CONTRIBUTED BY LILIA BURTONPATEL
In a high school with over 2,000 students, finding a community where one feels comfortable can be difficult, especially as a minority student. However, the Asian Pacific American Club (APAC) greets students with a welcoming space.
Club presidents and seniors Yuki Hoshi, Lilia Burtonpatel and Lily Lockwood first joined APAC in their freshman year. APAC is designed to create a stronger Asian community and celebrate Asian culture.
“I think it’s just a wonderful place because it enables you to have a community, but it also enables you to make change and learn new things,” Burtonpatel said.
During the X-block club meetings, members enjoy a flexible environment where they can play games from countries across Asia, meet new people who share their cultural background, eat some of the commonly available snacks or catch up on homework before their next class.
“I joined APAC because I was promised food, but then it became the friends I made and then it became the events that we did. This year, it’s the pride I feel,” Hoshi said.
APAC’s yearly events include potlucks, trips to Chinatown, APAC homecoming and, most notably, the Lunar New Year festival. The Lunar New Year festival is a whole day affair with an assembly, Asian performances, singing, games and food.
Most recently, APAC has been taking on a social justice role within the school, according to APAC adviser Karen Wong.
“They have been taking more action in reaching out to the admins, reaching out to their members to see how they’re feeling and what they’re doing and they set up the vigil for the Atlanta shooting,” Wong said.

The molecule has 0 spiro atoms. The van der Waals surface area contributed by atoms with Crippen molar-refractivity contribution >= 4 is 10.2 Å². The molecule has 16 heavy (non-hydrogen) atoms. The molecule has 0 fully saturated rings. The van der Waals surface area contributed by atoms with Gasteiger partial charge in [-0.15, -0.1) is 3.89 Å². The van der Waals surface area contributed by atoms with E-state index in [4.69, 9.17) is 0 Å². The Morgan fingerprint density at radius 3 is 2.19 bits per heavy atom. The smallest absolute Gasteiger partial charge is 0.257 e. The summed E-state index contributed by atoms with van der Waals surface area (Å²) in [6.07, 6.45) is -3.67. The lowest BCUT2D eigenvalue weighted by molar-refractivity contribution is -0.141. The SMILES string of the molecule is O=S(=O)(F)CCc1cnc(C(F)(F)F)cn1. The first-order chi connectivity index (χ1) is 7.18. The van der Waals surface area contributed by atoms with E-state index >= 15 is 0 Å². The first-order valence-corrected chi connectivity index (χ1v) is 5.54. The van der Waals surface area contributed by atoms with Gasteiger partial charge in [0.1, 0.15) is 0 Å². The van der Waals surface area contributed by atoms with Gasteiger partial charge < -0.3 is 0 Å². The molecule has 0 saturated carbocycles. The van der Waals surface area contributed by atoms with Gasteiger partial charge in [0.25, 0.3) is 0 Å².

APAC is also in the process of developing a curriculum centered around Asian history and culture within the United States.
“We saw that the lack of awareness surrounding anti-Asian hate and the lack of understanding of Asian Americans in the country very much stemmed from education,” Hoshi said. “Initially, the curriculum plan was to create this one hour long lecture that we would present to sophomores and freshmen, teaching them about AAPI month and what that means and what various issues pertain to our community.”
Instead, the club is now working on adding more AAPI representation into humanities classes.
Burtonpatel said that there is a lack of material written by AAPI authors in the English curriculum, as well as little mention of Asia in history.
“There were just all these places that are so important and rich in history and essential to knowing and understanding our world, and we just never learned about them,” Burtonpatel said.
Though the high school does its best to provide all students with a welcoming learning environment, according to Hoshi, the APAC presidents feel there is still work to be done.
“It really starts with microaggressions and these small instances that build up. It’s difficult to talk about those because they happen so frequently that they become normalized,” Hoshi said.
Lockwood said that the disparity between the number of Asian students at the high school compared to staff makes it hard for AAPI students to find adults they can relate to.
“To have someone be aware that we need support before we’d have to voice it ourselves is very helpful,” Hoshi said.
Former club adviser Sydney Hou said APAC events will be held throughout the school year and everyone is invited to attend regardless of ethnic identity.
“They work so hard and sometimes their reach is limited because of what people think APAC does, but it really is for everybody. So showing up and supporting them, that’d be awesome,” Hou said.
Currently, APAC meets in room 211 during X-block.
“The three of us definitely want to stress that anyone can join,” Hoshi said. “Whether that be for one club, whether that be for the whole year. Our doors are never closed to anyone.”
To stay updated on their latest happenings, you can visit the APAC website, or follow them on instagram @bhs.apac.